Gun violence should be viewed as a major public health issue and be addressed just as health issues are, attacking the root causes of the problem.
That was the view shared by Minister with responsibility for Culture, Senator Dr Shantal Munro-Knight, as she spoke in the Senate on Wednesday, on the Firearms (Amendment) Bill 2022.
She said the traditional methods of fighting crime are long outdated and a public health model approach should be used to address the issues head-on.
“The evidence is suggesting that more comprehensive approaches now are following what is called a public health model…. What the literature is saying is that we take the notion from public health that when you are dealing with a pandemic or severe illness that you go to the root cause or the drivers of that behaviour, and introduce measures in order to be able to change and adapt behaviour at the root cause over the long term, using science and measuring,” the Government Senator explained.
She noted that a recent UN Habitat study had stressed the importance of shifting away from outdated crime-fighting models to a more contemporary approach.
“That study referenced that these approaches are outdated and that we needed to have comprehensive contemporary approaches based on, and I want to quote, ‘enhancement of urban safety and security through urban planning, design, and governance; the development of community-based approaches, to enhancing safety and security; reduction on the risk factors by focusing on groups most vulnerable to crime, and strengthening of social capital through initiatives that seek to develop the ability of individuals and communities’,” Munro-Knight said.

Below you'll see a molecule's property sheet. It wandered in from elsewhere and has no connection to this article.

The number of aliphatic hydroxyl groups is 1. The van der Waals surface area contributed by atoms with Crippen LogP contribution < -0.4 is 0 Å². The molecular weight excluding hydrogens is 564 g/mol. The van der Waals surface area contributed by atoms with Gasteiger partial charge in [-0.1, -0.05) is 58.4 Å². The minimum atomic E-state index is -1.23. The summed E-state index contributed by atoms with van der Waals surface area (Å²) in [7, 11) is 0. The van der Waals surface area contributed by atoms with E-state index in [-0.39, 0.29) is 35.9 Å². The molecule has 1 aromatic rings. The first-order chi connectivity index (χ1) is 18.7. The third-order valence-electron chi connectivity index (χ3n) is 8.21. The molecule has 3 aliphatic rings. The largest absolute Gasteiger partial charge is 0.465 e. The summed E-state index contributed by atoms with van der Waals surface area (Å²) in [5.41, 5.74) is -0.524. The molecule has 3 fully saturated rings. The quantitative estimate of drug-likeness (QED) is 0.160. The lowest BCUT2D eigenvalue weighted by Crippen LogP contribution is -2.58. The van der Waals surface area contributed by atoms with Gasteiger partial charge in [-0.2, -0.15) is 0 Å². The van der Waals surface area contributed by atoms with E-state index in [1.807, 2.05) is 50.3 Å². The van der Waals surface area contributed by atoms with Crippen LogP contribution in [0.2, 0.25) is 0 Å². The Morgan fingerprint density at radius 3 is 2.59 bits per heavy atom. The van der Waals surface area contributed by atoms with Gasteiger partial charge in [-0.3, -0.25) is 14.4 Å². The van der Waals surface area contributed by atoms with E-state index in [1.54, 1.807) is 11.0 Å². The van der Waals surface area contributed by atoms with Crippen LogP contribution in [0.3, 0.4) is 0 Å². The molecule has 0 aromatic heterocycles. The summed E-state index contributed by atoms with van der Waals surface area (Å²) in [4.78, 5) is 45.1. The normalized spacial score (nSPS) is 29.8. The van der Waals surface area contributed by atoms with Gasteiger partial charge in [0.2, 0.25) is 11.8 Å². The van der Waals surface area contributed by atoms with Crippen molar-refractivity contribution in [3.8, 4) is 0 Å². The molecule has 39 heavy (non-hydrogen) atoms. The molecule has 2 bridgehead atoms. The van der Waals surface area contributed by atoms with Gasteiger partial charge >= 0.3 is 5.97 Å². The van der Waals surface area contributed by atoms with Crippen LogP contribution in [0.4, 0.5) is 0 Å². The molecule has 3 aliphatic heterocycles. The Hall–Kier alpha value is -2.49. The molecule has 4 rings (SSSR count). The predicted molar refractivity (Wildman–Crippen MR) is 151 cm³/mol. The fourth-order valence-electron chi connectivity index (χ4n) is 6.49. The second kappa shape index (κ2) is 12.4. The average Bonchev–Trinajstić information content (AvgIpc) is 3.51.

Making reference to New York’s Gun Involved Violence Elimination (GIVE) Initiative which saw state funding being provided for local law enforcement agencies for equipment, overtime, personnel and other strategies aimed at reducing the state’s high crime rate, the senator insisted new methods to tackle crime should use a holistic societal approach.
“What they have done in the context of this programme is also to implement a street outreach programme which works with agencies in those areas that are identified as most at-risk, to be able to deliver services, empower communities and have communities also indicate what they would like to do in the context of helping to solve crime, and for the communities themselves to be able to express a zero tolerance to crime,” Senator Munro-Knight said.
She said the root cause of most crimes and delinquency could be traced back to the home and suggested that addressing children’s anger issues and resentment has to be seen as a critical step.
“[That] as we reflect on that notion of train up that child, our child, our children, that we go back to basics and fundamentals of who we are as a society, and that we take a hard look at the values we are passing on; that we take a hard look at how we are raising our children; that we take a hard look at what it is that we are saying, what it is that we are imparting… they should not depart from it, if we impart the right thing.” (SB)